In my case, I utilize both Nuendo and Protools for digital audio workstation. There aren’t particular tools which Korean game composers are using though, but preferred synthesizers or software libraries are slightly different from the Western hemisphere, which means mixing or arrangement methods are different, and I think this makes what Korean music unique and original.

OSV: What are your feelings about the game and your music reaching an audience in the United State and abroad? Did you ever think that fans in the West would be able to enjoy your compositions?

JIMMie: Not really. One day I received a letter from a Japanese fan. She was a high school student, and she felt so depressed because she messed up her mid-term exam on that day. And she wanted to thank me because she could refresh herself up while listening to “Light on You” (Japanese version of “You Are My Light”) on her way back home. When I received that letter, I thought that was it. I thought that was the furthest I can reach. Asia was all I could imagine. So to me, TalesWeaver going Western hemisphere is pretty much unexpected and very exciting!

OSV: Game music professionals in Korea have been notoriously elusive, especially given that many use aliases like JiMMie, for example. Why do you think the industry has developed this way in Korea, and do you think the use of aliases makes it more difficult for you to get projects abroad?

JIMMie: Well, I think it’s not only for Koreans. Lots of game composers and illustrators prefer to use aliases, especially for collaboration projects. Still many of them in Korea work with their real name.

This may sound ironic though, I picked alias JiMMie because my Korean name is quite difficult to pronounce for foreigners.

OSV: Can you give us some background information about yourself? How did you come to write music for videogames, and is it true that you were a member of the soundTeMP studio? What are some of your past works outside of the TalesWeaver series?

JIMMie: First, there’s no relation between me and SoundTeMp.

When I first joined Nexon, I worked on several mmorpg titles – Kingdom of the Wind, Legend of Darkness, Elancia, Asgard, etc. I am a huge fan of games, and I especially love playing console games. I can proudly say I played most RPG titles, and I think that enriched my musical accomplishments. What I do now is to make it trendier and spice it with my own style.

OSV: Would you like to tell us some of your musical influences or composers in Korea and abroad that you admire or have been inspired by?

JIMMie: Wow, I have a lot to talk about this.

First, Nobuo Uematsu, composer of Final Fantasy series is the one who led me here. I think he is the true master who perfectly controls the balance between artistry and popularity. Let me tell you how much I admire him; Every time when I play Final Fantasy, I memorize the scores and play them on the piano right after I clear the game. I am not showing off or anything, but I do memorize all the scores while I play the game.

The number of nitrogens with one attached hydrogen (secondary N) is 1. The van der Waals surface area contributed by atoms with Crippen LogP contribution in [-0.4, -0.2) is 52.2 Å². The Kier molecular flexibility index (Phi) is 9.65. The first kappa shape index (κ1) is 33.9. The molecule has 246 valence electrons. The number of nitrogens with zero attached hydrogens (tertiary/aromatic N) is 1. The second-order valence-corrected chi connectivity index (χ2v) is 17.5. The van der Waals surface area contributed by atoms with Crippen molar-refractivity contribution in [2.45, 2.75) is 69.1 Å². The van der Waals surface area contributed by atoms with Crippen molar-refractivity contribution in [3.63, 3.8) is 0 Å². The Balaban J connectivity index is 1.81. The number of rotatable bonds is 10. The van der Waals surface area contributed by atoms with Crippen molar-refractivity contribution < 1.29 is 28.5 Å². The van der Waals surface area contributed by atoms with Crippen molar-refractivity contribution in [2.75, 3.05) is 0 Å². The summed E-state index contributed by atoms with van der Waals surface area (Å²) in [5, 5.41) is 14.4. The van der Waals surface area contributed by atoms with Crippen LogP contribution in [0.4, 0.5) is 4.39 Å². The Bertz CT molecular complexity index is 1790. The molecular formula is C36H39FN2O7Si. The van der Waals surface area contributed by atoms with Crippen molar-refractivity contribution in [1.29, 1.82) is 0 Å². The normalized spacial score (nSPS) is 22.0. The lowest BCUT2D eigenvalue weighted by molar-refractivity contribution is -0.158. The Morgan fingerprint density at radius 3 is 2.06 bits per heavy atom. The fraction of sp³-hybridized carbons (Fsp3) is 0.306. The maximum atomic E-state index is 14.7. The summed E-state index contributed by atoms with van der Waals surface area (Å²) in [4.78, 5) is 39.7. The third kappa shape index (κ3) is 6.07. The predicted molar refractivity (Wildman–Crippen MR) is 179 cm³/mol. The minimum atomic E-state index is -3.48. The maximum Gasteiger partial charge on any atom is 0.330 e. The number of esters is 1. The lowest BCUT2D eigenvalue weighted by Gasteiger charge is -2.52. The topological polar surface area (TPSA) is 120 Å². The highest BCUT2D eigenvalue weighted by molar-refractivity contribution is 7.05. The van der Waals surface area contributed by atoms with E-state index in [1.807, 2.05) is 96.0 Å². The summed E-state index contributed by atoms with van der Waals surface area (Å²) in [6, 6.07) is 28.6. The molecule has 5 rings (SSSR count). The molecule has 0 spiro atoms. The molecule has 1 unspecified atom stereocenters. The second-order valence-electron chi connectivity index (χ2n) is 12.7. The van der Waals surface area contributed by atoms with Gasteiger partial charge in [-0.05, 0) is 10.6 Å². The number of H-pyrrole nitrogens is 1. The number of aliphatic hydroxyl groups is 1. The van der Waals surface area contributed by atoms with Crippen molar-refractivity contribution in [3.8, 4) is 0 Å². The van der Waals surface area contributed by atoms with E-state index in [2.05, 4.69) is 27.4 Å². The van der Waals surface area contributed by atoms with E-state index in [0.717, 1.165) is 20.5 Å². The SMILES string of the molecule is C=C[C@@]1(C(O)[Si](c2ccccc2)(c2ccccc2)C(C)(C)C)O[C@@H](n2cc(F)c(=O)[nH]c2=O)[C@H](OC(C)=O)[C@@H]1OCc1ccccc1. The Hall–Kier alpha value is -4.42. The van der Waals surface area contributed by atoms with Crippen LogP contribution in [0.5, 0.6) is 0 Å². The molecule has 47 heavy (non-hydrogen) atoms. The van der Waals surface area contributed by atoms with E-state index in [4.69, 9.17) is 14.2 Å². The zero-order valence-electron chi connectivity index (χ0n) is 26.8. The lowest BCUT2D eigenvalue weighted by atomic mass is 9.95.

I wonder if you remember the ending scene of Final Fantasy VI if you have played it? In Final Fantasy VI, each character has their own theme song, and at the end of the game, all of these theme songs melange together just like a medley. It’s almost 20 minutes long, and I memorized the entire score and played it so perfectly. I am not that good right now because I haven’t practiced for a while, but still I can play theme melodies of each series! So, feel free to stop by Nextoric and listen to me play when you visit Korea next time.

Also, Shoji Meguro of Persona, Yasunori Mitsuda of Chrono Cross, Kenji Ito of Roamancing Saga, Michael Hoenig of Baldur’s Gate, and Harry Gregson-Williams of Metal Gear Solid are the ones who influence me most.

I am already touched by imagining their music. It is my dream to compose such music one day in my life!

OSV: If you could create one TalesWeaver “arranged album” project, in what style would you want it to be? Orchestra, piano solo, vocal, rock band, something else? Is there any chance that we’ll ever see something like this?

JIMMie: Yes! I always plan for this in my mind. Regardless of the feasibility, I always have thought of ‘Celtic’ and ‘Irish’ style arrangement. I have already looked for musicians and teams to help me for this in Korea, and the only thing I am waiting for is an opportunity to make this happen.

OSV: Can you tell us what’s next for you in 2011 regarding both TalesWeaver and other projects?

JIMMie: Parallel to game updates, newly composed music will be added to TalesWeaver original sound track. Also, I am working on Nextoric’s new game projects, too. Please have fun playing TalesWeaver, and enjoy listening to music too!  Thank you very much!

OSV: Thank you for your time. Congratulations on the US launch of TalesWeaver.